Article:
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Int J Crit Illn Inj Sci. 2012 Jan;2(1):32-9. doi: 10.4103/2229-5151.94897.

Delivering obstetrical critical care in developing nations.

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  • 1Department of Obstetrics and Gynaecology, Gian Sagar Medical College and Hospital, Ram Nagar, Banur, Punjab, India.


Obstetrical critical care has not been able to achieve the same level of peaks in developing nations like India, as in the western countries. Numerous factors, including clinical and economical, have played a major role in widening the gap of quality care delivery in severely ill obstetric patients, between the two extreme worlds. Moreover, this wide gap can be, to a large extent, attributable to the lower literacy rates, paucity of research in obstetrical critical care, poverty, lack of awareness, and the sociocultural and behavioral factors prevalent in these developing nations. The most common indication for Intensive Care Unit (ICU) admission of such patients throughout the world is hemorrhage, both antepartum and postpartum. Hypertensive disorders, pre-eclampsia, and its related complications are also major contributory factors for such admissions. The pattern of the disease necessitating such admissions influences maternal mortality to a great extent. The present article reviews the most common indications of obstetrical admissions to the ICU, the challenges and obstacles in the treatment of severely ill obstetric patients, their possible outcome in the developing nations, room for improvement, and the need for a change in the system for better delivery of critical care obstetrical services.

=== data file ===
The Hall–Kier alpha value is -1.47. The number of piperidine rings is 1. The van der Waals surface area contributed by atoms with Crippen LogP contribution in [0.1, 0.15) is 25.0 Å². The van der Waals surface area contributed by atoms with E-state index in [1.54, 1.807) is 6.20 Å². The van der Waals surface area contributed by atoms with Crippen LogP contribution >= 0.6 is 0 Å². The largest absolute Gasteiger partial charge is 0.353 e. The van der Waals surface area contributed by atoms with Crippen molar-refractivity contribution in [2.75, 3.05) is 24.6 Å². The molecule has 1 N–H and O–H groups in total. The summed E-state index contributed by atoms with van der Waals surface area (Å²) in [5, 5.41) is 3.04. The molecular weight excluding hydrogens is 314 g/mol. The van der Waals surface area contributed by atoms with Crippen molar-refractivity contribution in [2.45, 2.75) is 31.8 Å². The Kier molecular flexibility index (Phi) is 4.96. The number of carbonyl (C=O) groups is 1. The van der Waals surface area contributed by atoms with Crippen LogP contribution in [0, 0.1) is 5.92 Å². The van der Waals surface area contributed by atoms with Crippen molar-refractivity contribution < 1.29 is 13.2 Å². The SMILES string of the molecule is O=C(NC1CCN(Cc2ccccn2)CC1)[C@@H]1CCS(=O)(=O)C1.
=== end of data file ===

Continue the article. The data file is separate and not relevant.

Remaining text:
Antepartum hemorrhage; eclampsia; maternal mortality; obstetrics; postpartum hemorrhage

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